It appears that Plain Dealer
reporter Mark Puente is running into trouble with Lorain Police, though the union says it ain't true. This from today's Lorain Morning Journal
President of FOP disputes harassment allegations
By JENNIFER BRACKEN, Morning Journal Writer
LORAIN -- Lorain Faternal Order of Police Lodge 3 President Buddy Sivert is disputing allegations by a Plain Dealer reporter that he has been harassed by police officers.
''Ninety-five percent of the people in our department don't know what Mark Puente looks like, let alone what his family looks like,'' Sivert said. ''Our officers would not do anything to make his family feel threatened.''
The Plain Dealer Managing Editor Thomas O'Hara wrote a letter to Lorain city officials alleging that Lorain police officers were lurking around Puente's family at a Lorain Admiral King High School football game and in a separate incident air was let out of Puente's vehicle tires while parked at the Lorain City Hall parking lot.
After a preliminary investigation by the Lorain Police Department showed there was no merit to the allegations, Lorain police Chief Cel Rivera forwarded the allegations to the FBI in Cleveland. The FBI is investigating the incidences and alleged threats, according to an FBI spokesman.
O'Hara has said Puente is working on an investigative piece about the Lorain Police Department. Puente is trying to connect the dots between several lawsuits ''floating'' around, according to O'Hara.
Sivert said Puente has obtained police officers' personal cell phone numbers, pager numbers and home phone numbers, and left messages with their family members.
''He has done this over the last two weeks, leaving messages saying he needs comments because they are going to be in the paper,'' Sivert said, adding that all the officers' numbers are unlisted. ''Naturally, the police officers are upset about that and don't appreciate being called at home.''
O'Hara said Puente was doing his duty as a reporter by obtaining phone numbers needed to get the information he needs.
Sivert said he believes Puente made the allegations in an effort to generate publicity for his story.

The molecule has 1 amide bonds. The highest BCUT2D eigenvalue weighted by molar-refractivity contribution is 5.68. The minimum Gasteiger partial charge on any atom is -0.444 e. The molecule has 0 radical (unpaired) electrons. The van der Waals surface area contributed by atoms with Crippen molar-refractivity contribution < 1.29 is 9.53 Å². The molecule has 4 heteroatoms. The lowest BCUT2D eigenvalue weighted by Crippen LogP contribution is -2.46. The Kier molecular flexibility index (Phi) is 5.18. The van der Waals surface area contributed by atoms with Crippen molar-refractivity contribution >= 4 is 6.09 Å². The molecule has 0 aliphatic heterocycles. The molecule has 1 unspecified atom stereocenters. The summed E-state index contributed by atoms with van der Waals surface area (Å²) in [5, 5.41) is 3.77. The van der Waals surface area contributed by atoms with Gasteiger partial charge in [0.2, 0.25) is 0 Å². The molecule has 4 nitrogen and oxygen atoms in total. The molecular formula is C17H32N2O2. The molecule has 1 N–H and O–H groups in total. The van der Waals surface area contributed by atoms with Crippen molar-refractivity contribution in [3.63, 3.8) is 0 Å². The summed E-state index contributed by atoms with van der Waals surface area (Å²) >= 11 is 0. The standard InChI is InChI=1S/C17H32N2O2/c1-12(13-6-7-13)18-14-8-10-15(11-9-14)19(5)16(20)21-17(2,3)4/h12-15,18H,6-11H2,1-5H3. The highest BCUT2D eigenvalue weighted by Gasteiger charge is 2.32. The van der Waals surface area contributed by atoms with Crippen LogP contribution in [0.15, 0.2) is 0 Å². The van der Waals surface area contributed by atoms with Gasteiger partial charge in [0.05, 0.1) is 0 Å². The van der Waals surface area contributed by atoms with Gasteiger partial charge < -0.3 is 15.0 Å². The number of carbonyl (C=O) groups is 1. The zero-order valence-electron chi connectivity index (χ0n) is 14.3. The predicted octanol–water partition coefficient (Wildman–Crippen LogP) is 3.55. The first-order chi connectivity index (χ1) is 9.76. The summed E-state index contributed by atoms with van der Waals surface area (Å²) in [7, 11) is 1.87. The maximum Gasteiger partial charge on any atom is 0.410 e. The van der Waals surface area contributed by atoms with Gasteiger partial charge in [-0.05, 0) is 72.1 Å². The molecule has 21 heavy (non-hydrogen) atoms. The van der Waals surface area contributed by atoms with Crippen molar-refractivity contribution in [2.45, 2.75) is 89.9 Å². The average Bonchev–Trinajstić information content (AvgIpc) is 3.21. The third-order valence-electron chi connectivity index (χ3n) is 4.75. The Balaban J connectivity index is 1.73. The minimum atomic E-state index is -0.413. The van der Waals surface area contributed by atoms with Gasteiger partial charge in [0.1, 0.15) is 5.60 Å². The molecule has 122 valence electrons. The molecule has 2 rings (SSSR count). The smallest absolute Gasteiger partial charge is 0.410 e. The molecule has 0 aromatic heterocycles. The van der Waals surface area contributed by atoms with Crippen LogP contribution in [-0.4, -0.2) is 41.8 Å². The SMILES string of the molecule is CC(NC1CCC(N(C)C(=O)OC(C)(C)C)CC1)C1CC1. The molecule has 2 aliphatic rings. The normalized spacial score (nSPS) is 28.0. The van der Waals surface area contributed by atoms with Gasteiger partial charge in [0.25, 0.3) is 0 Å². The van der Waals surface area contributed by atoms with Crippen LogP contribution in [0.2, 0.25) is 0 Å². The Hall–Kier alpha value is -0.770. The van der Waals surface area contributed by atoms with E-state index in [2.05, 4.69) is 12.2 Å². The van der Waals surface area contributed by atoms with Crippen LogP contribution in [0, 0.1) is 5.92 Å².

O'Hara denied that and said he believed it was appropriate to alert officials to what had been going on.
''I thought with the sum total of the events, it was prudent to alert the folks in Lorain, and that was the sole purpose of my communication,'' O'Hara said.
Sivert said the police anticipated being cleared of wrongdoing in the article.
''They would never do anything to jeopardize their jobs,'' he said about police officers. ''The officers are looking forward to the article so they can be vindicated of his threats.''
Puente has allegedly made several accusations of wrong doing to police department personnel from ''tips'' he received from an inside source, Sivert said.
''He needs to get some proof before saying these things,'' Sivert said. ''We have had officers who were investigated, disciplined and even fired for their actions on the job. Three have been criminally charged. There's no new news there. How can he question our integrity and say we are covering things up and that we're thieves?''
The bottom line, Sivert said, is that Puente is distracting Lorain police officers from doing their jobs and hurting the morale of the police department.
''Why target the Lorain Police Department?'' he said. ''I think he's trying to damage our police officers in their personal and professional lives.''
Lorain police Chief Cel Rivera has spoken to the officers during briefing sessions to encourage them to continue doing what they are in the city to do, Sivert said.
''He's telling them to keep working and don't worry about what someone is going to print in the paper,'' he said. ''Generally, things were picking up morale-wise and now he makes people not want to go out there because they are worried about false claims.''
Morning Journal Writer Megan King contributed to this story.